Now that’s the end of my story. So now you still have two more chances this weekend to go see this one. The play is running at the senior center Friday and Saturday night.

 

 

Discover the Magic of Broadway-Bound “Anastasia” Musical at Hartford Stage

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Left to right: Lauren Blackman (Tsarina Alexandra), Christy Altomare (Anya), Constantine Germanacos (Tsar Nicholas II and Derek Klena (Dmitry) as Anya tells Dmitry a flashback about a music box belonging to Anastasia as the ghosts Grand Duchess’s parents look on. Credit: Joan Marcus

While Anya (Christy Altomare) may not fully remember her past and whether she is Russia’s rumored surviving Grand Duchess Anastasia, audiences will be unable to forget Broadway-bound “Anastasia” debuting now at Hartford Stage.

Once upon a December, little Anastasia, 6, (Nicole Scimeca) receives a lovely music box from her grandmother, Dowager Empress Maria Feodorovna to remember her before she leaves St. Petersburg for Paris, though her mother, Tsarina Alexandra (Lauren Blackman) tells her prayers are more crucial than music boxes. In a dance with her father, Tsar Nicholas II (Constantine Germanacos), we see Anastasia morph into her 17-year-old self, played by Molly Rushing, in a smooth transition made possible by the masking effect of the ensemble dancers. As rebels overtake the Romanov dynasty’s palace, clashing with exquisite and luxurious scenes illustrated by dance, the family flees and is ultimately killed. Anastasia runs back for that precious music box and is caught in the blast.

Fast forward to the 1920s, St. Petersburg has been renamed Leningrad in evolved Communist Russia. A young man named Dmitry (Derek Klena) and his mentor, Vlad Popov audition girls to play Anastasia to collect reward money from the Dowager Empress when a legend circulates claiming the grand duchess survived the attack on her family. In the process of developing their con, Dmitry and Vlad meet Anya (Christy Altomare), a young woman who awoke in the hospital with amnesia and doesn’t remember who she is but needs help with exit papers to get out of the country. She falls into their plan and it isn’t long before she and they wonder if their farce is true. Maybe she really is the Grand Duchess Anastasia, hope for Russia, which proves a threat to the current regime and sets high-ranking government official Gleb (Manoel Felciano) on a manhunt for her to kill her.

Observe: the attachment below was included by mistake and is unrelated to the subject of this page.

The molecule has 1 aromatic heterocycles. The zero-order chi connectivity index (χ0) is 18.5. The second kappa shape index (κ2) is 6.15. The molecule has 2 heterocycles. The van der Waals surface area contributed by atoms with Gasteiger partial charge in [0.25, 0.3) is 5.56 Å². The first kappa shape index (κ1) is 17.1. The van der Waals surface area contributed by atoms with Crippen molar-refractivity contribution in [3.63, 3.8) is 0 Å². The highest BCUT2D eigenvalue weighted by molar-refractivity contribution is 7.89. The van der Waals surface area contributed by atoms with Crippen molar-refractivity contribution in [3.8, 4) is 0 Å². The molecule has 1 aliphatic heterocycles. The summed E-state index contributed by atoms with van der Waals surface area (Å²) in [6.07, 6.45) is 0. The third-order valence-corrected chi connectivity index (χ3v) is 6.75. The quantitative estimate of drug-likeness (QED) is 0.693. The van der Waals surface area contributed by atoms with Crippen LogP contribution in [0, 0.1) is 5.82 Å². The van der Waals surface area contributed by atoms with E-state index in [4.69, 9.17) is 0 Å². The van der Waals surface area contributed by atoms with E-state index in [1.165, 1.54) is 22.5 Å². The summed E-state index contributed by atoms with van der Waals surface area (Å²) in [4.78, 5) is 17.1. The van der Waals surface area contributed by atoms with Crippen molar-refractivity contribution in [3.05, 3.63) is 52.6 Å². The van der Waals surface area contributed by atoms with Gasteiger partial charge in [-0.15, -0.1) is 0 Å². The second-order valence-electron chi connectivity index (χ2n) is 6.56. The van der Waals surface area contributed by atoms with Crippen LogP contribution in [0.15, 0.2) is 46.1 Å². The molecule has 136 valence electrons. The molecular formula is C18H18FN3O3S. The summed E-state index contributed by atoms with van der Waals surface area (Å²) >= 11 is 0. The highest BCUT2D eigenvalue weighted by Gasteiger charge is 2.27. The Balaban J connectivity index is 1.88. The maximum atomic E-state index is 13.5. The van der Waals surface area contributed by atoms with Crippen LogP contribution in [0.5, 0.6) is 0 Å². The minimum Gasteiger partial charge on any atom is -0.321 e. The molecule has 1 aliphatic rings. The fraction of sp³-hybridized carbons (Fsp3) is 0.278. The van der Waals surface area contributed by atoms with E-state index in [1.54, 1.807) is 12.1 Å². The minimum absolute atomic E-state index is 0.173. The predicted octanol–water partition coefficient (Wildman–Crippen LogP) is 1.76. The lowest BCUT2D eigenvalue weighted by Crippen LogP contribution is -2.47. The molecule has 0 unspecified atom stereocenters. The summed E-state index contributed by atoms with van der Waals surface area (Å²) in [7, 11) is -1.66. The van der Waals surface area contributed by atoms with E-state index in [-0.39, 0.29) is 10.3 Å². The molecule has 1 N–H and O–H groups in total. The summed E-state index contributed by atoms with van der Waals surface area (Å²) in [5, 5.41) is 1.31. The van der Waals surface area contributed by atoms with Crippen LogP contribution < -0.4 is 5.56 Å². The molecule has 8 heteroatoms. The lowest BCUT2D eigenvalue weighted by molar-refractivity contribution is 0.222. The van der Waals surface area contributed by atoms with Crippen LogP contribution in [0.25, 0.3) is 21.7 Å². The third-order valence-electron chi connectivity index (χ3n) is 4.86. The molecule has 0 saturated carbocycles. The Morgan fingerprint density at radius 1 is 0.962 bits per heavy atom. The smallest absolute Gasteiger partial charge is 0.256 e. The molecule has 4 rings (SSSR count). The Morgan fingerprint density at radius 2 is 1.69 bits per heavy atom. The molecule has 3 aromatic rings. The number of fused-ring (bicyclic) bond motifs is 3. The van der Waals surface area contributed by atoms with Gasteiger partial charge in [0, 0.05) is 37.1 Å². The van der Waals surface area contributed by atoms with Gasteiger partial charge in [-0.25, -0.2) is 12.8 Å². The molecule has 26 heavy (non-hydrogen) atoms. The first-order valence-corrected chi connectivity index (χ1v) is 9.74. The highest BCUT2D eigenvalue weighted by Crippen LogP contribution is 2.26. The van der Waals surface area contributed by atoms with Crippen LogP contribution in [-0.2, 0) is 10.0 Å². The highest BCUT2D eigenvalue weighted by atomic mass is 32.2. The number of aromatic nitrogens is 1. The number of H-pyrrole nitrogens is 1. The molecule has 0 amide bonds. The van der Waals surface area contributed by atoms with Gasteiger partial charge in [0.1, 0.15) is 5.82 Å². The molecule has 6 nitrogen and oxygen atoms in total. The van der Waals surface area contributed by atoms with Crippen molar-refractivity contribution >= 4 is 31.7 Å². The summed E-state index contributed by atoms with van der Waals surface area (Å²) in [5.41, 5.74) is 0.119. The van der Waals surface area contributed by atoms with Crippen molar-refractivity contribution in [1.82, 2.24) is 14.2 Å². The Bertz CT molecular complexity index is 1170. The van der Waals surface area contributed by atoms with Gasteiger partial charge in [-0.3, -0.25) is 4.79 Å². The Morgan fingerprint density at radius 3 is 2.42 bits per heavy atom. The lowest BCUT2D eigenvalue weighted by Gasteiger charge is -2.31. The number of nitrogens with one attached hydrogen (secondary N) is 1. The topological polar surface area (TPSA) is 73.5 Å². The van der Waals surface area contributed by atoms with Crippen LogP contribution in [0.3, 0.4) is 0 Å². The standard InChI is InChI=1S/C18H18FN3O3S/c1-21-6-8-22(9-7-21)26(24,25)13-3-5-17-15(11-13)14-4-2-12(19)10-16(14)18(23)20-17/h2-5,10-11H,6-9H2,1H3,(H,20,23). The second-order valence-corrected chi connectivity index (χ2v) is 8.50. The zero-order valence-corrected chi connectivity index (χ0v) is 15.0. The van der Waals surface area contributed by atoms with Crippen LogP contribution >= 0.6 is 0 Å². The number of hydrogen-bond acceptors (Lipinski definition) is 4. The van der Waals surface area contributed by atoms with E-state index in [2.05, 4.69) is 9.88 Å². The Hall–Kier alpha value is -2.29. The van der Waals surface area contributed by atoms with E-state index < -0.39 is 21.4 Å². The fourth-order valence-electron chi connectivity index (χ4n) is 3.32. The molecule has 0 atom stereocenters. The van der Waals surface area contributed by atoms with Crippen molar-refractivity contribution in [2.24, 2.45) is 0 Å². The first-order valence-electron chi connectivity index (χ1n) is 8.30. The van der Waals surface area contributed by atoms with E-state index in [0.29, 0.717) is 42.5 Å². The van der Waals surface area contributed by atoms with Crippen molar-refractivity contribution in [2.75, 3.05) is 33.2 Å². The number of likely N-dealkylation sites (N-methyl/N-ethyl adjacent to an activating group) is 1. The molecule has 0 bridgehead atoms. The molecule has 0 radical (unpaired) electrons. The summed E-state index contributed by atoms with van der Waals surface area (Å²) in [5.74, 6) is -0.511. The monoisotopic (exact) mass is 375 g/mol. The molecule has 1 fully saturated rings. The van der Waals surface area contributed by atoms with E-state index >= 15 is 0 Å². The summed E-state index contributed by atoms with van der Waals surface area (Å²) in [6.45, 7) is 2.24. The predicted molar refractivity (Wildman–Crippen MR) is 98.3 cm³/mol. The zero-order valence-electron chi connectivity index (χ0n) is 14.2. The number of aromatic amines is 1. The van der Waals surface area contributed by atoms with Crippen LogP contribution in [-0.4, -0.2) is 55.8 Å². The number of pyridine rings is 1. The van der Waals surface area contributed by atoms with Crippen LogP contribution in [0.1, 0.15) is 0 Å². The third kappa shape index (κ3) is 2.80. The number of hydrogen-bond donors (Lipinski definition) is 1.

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Left to right: Derek Klena (Dmitry), Christy Altomare (Anya) and John Bolton (Vlad) as the two conmen teach their new acquaintance Anya everything she’ll need to know that will make her a convincing Anastasia. Credit: Joan Marcus

The play is a stage adaptation inspired by the 1997 Disney animated feature film by the same name. When first I heard composer Stephen Flaherty and lyricist Lynn Ahrens were behind the music, I was excited and immediately optimistic this new musical would have Broadway and Tony potential given its creative team. Flaherty and Ahrens wrote the music for the Disney classic and they also wrote the music for esteemed Broadway favorites like “Seussical The Musical,” “Ragtime,” “My Favorite Year” and “Lucky Stiff.” I had the pleasure of meeting Mr. Flaherty when he happened to be sitting next to me in a staged reading for a rewrite of “My Favorite Year” Off-Broadway in New York and he was so kind and down-to-earth, so his involvement made me all-the-more enthusiastic about this production.

Not to mention that a significant number of the major players who took “A Gentleman’s Guide to Love and Murder” from its Hartford Stage debut to Broadway and earned it the Tony in 2014 for Best Musical are involved in “Anastasia.” Director Darko Tresnjak, set designer Alexander Dodge and costume designer Linda Cho all won Tonys in their respective crafts for “A Gentleman’s Guide” and they’re reunited on the creative team for “Anastasia,” along with choreographer Peggy Hickey, projection designer Aaron Rhyne and dramaturg Elizabeth Williamson, who also worked on “A Gentleman’s Guide” with them. Lighting designer Donald Holder, who won the Tony for lighting in “The Lion King,” sound designer Peter Hylenski, who received a Tony nomination for “After Midnight,” and orchestrator Doug Besterman, who earned a Tony for “The Producers,” also comprise this crackerjack team, as well as music director Tom Murray (“Honeymoon in Vegas”).

With the lofty credentials of the creative team, it’s no wonder that “Anastasia” was one of the most beautiful musicals I’ve ever laid eyes on. The set is stunning. Projections bring the setting of every scene to life with vivid details such as animated seasonal features like snowfall, blood red hues representing bloody and violent rebellions against the royal family, fast-scrolling scenery giving a train the illusion of movement, Paris backdrops and the shadows of the ghostly figures of Anastasia’s royal ancestors and family. The lighting and breathtaking colors enhance the scenery.

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Christy Altomare (Anya) and company of Anastasia. Credit: Joan Marcus